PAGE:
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The dining room at Cote

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Cote’s New Steak Omakase Is an Electrifying Masterpiece

The $125, 10-course meal brings out the subtleties of aged meat

The dining room at Cote
| Photo: Gary He

One year ago, Simon Kim opened Cote, a neon-lit Flatiron spot that links Korean and American grilling traditions through bloody red meat — and icy frosé slurped through pink flamingo straws. The chief offering was, and still is, a tasting of beef — prime, dry-aged, wagyu, and marinated — all cooked in front of the diner for forty-eight bucks. It’s a heck of a deal; the price is less than a strip loin at a classic steakhouse and the tableside cooking is more studied that at older Korean barbecue spots. I awarded three stars.

But there’s always been one thing amiss: Those who wanted to sample the restaurant’s wider selection of more interesting cuts, some of them attracting beneficial mold in the morgue of a dry-aging room, would have to pony up for the larger, whole steak offerings, easily running $113 or more. This reality undermined the chief draw of Cote — which is to sample a variety of cuts without bludgeoning the stomach the way a giant prime rib might.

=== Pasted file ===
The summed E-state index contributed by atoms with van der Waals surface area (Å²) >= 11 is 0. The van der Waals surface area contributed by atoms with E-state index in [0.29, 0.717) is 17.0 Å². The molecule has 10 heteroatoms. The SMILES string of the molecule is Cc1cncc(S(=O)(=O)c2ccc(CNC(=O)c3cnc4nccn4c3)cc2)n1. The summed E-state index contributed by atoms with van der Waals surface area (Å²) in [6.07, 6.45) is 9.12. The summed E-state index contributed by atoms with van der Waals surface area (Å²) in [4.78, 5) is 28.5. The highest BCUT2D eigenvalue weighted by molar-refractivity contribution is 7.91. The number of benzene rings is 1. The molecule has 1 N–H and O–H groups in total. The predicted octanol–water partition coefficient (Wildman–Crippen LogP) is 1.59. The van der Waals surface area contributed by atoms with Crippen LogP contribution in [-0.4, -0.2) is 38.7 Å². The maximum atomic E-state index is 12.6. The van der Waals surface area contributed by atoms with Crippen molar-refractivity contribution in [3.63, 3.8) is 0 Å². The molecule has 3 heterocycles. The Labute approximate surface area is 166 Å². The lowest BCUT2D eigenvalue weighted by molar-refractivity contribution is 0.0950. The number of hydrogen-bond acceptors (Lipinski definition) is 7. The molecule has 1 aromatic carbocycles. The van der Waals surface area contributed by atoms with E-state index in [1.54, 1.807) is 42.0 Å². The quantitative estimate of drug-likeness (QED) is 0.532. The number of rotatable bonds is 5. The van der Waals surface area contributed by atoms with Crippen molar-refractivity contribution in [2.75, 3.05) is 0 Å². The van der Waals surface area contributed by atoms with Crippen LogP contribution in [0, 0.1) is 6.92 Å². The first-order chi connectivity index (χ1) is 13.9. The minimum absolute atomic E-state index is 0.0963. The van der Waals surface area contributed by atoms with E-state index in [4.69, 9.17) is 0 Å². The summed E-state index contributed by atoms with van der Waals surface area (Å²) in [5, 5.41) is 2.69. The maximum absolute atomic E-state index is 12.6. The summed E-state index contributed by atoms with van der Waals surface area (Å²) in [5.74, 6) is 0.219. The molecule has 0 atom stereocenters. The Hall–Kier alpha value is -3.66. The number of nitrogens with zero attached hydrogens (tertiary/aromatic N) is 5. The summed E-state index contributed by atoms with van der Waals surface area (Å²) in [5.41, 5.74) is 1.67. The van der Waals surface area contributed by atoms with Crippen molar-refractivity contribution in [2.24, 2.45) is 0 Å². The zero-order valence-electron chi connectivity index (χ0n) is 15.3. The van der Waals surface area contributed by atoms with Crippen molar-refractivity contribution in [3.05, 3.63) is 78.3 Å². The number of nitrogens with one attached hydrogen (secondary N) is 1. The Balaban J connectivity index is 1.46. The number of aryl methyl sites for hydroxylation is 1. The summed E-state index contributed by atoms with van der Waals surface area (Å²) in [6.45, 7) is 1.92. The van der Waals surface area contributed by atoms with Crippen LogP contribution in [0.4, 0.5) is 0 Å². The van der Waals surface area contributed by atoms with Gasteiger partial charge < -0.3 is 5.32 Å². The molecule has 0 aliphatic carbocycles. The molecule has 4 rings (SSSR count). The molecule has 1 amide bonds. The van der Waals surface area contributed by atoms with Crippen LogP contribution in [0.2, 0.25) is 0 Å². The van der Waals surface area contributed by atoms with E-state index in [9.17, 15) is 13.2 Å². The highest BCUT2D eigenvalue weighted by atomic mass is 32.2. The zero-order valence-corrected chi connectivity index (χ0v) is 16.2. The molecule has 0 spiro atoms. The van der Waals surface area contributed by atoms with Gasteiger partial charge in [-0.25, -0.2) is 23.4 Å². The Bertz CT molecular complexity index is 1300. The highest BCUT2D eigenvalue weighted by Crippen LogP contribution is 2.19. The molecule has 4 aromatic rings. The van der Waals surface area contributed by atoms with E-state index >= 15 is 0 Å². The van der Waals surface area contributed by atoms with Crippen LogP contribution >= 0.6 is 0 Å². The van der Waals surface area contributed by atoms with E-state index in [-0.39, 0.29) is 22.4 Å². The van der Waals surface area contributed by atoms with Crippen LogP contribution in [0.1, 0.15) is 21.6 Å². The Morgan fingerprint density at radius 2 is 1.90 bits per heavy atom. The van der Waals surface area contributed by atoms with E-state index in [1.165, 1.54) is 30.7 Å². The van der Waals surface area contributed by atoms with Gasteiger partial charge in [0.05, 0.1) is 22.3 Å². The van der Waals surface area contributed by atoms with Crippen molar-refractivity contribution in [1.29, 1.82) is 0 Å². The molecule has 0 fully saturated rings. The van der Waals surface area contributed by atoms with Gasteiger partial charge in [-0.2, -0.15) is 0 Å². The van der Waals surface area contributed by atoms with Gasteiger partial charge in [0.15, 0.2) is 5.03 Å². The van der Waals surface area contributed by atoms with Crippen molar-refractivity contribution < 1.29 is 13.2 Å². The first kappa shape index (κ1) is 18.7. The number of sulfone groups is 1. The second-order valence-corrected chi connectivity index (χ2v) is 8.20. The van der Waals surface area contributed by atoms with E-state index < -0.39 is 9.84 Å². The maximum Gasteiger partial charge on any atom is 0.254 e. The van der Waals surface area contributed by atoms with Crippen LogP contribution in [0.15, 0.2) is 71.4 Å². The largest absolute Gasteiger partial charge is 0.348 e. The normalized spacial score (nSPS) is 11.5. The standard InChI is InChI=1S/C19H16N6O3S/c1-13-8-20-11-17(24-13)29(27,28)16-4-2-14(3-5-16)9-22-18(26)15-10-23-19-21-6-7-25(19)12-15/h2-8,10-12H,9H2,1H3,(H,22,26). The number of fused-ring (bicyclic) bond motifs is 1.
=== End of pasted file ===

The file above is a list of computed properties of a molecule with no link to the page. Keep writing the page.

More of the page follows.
So Kim and chef David Shim did the obvious. They have started offering a steak omakase: 10 cuts of beef accompanied by a king’s spread of beef tartare, caviar-topped scallops, banchan, kimchi salads, lettuce wraps, chile-slicked cold noodles, puffy egg souffles, and cute little caramel sundaes. The price is $125 per person, or $250 for two, which only seems outrageous until you realize that a comparable meal at Minetta Tavern — two appetizers, a large format ribeye, two sides, and a single dessert — wouldn’t cost much less at $232.

There is no better ode to steak in this town than Cote’s new omakase.

Cubes of beef sit on a wood board for the previous version of the steak omakase; leaves of lettuce and sauces lie in the foreground
The steak omakase at Cote

The meal kicks off when a manager brings over the entire tasting in raw form, on an old wine barrel stave. The crimson parcels, streaked in varying shades of white, are carved to the dimensions of elegant French petits fours and bathed in jewelry store lighting. Each “course” is made up of just a single one-or-two-bite slice. Rather than using beef as a blunt instrument, the steak omakase’s portioning and pacing more closely recalls a piece-by-piece sushi meal.

I could go on about each cut, about how the gentle saltiness of house made ssamjang sauce heightens the flavor of wagyu as eloquently as fleur de sel, but really, what makes the omakase so thrilling is how it progresses in what I’ll call “movements.”